Plan to get van fleet decarbonisation on track
Catherine Bowen, BVRLA senior policy advisor
Vans are of huge importance to the UK economy as a broad range of industries are reliant on their use, from engineering and construction for critical national infrastructure through to emergency and rescue services.
The van parc is growing exponentially at a rate double that of cars, given the rise in self-employment and online retail. Vans are also essential tools for transporting equipment, supplies and people to support small enterprise, aid healthcare provision and lay critical national infrastructure, such as broadband, to facilitate wider economic activity.
Electric van technology lags significantly behind electric cars. While the car market is already seeing its third and fourth generation electric vehicles, very few electric vans are capable of delivering longer ranges or towing. Given the growth and economic importance of vans, a special focus on vans is needed if this sector is to achieve parity with the more developed car market. This segmented approach must consider the challenges of supply, demand and infrastructure for the electric van market and develop policies to resolve them well before 2030.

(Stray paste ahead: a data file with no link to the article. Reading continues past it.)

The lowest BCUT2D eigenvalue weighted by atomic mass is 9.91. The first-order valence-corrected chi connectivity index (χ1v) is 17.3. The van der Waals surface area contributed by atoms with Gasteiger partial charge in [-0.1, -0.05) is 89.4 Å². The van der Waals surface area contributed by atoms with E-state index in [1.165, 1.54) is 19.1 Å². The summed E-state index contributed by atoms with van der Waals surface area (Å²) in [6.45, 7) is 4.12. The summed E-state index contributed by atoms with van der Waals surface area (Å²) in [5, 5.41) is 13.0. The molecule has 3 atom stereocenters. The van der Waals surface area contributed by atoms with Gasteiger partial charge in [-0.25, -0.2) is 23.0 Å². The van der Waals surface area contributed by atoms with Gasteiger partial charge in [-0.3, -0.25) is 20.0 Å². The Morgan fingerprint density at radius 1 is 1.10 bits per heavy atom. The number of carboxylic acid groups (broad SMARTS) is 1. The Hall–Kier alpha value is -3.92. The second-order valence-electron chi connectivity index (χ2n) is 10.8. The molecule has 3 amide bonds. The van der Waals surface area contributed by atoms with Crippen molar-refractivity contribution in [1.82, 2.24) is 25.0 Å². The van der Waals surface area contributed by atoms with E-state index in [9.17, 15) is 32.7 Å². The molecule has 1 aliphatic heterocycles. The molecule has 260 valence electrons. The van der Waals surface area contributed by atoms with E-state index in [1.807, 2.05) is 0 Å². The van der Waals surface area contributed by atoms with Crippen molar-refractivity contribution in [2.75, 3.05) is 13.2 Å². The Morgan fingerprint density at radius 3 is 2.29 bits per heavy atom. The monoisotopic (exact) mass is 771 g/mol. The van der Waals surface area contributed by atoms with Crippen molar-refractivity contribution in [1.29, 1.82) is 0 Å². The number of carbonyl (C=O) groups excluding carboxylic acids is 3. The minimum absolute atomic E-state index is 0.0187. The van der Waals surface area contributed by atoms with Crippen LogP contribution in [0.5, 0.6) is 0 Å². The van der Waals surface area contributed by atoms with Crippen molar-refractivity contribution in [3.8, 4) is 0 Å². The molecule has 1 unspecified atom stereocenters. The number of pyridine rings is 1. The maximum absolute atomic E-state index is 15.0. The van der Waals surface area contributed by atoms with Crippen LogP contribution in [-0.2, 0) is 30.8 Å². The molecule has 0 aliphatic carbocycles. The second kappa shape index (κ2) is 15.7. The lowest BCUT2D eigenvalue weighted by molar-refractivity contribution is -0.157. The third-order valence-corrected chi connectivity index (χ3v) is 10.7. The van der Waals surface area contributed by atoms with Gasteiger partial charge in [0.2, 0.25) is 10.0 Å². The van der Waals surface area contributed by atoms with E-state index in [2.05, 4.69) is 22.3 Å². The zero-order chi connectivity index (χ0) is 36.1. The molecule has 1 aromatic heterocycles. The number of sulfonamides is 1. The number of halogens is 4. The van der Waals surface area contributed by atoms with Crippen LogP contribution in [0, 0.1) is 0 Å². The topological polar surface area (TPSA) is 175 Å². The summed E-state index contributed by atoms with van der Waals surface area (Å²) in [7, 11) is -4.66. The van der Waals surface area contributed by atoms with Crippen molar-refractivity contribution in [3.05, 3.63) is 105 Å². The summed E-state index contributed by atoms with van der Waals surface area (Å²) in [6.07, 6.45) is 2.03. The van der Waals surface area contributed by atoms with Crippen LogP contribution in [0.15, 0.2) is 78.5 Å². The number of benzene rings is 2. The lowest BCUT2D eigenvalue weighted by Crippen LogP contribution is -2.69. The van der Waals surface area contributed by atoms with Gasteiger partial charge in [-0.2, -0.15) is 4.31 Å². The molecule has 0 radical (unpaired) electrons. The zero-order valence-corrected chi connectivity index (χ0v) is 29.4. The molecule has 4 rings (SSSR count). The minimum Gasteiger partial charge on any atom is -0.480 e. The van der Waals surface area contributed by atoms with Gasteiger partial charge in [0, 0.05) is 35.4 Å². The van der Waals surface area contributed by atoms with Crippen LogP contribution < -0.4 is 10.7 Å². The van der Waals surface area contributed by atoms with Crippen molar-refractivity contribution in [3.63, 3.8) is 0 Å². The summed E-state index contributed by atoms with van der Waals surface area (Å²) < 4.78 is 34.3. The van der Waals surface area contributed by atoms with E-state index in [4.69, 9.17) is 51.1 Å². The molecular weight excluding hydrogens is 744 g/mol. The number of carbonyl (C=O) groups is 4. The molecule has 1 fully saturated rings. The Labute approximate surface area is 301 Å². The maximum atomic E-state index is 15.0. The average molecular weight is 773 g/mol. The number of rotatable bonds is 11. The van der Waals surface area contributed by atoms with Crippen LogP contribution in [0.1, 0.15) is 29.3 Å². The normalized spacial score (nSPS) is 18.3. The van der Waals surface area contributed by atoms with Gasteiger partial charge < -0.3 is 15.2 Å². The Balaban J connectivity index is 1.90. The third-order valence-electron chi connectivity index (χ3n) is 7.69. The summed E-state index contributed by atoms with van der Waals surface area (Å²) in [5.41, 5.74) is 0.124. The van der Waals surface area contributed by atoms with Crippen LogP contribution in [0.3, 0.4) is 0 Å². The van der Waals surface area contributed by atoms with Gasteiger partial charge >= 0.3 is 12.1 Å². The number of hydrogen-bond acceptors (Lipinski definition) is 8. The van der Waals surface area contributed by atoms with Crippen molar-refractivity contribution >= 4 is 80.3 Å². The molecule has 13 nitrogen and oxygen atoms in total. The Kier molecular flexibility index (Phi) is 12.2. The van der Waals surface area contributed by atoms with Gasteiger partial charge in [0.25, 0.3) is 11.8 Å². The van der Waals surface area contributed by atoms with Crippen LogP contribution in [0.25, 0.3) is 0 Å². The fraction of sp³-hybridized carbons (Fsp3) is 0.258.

The van sector faces unique challenges when it comes to making the transition to zero emission motoring. Vans that are either depot based or rental will require firms to install hugely expensive charging infrastructure on site. Where vehicles are home-based many drivers won't be able to plug-in at home if they do not have a home driveway or this is used by the main family vehicle. Centrica has predicted that 65% of their engineers cannot charge at home.
Homebased vans will be heavily reliant on public charging infrastructure and van drivers being able to charge between jobs as quickly and efficiently as possible. However, most public charging infrastructure has not been designed with vans in mind. Bays are often too small for vans, there may be limited room to turn the vehicle and charger cables may not be long enough to reach charge ports. This could pose a danger to the driver and other road users if drivers are forced to manoeuvre awkwardly into positions where they can charge.
Currently, many commercial vehicle operators just cannot get the business case to stack up, the average zero-emission van is far more expensive than its diesel equivalent and often with reduced functionality that will lead to other costs.
The rewards for electrifying vans are greater than those for cars. Van users need greater consideration and targeted support to ensure the sector can meet Government’s ambitious 2030 ICE phase out date.
Drop the exclusion of rented and leased vans from the ‘super deduction’ – this is the strongest route for fleets to be able to afford zero emission van options.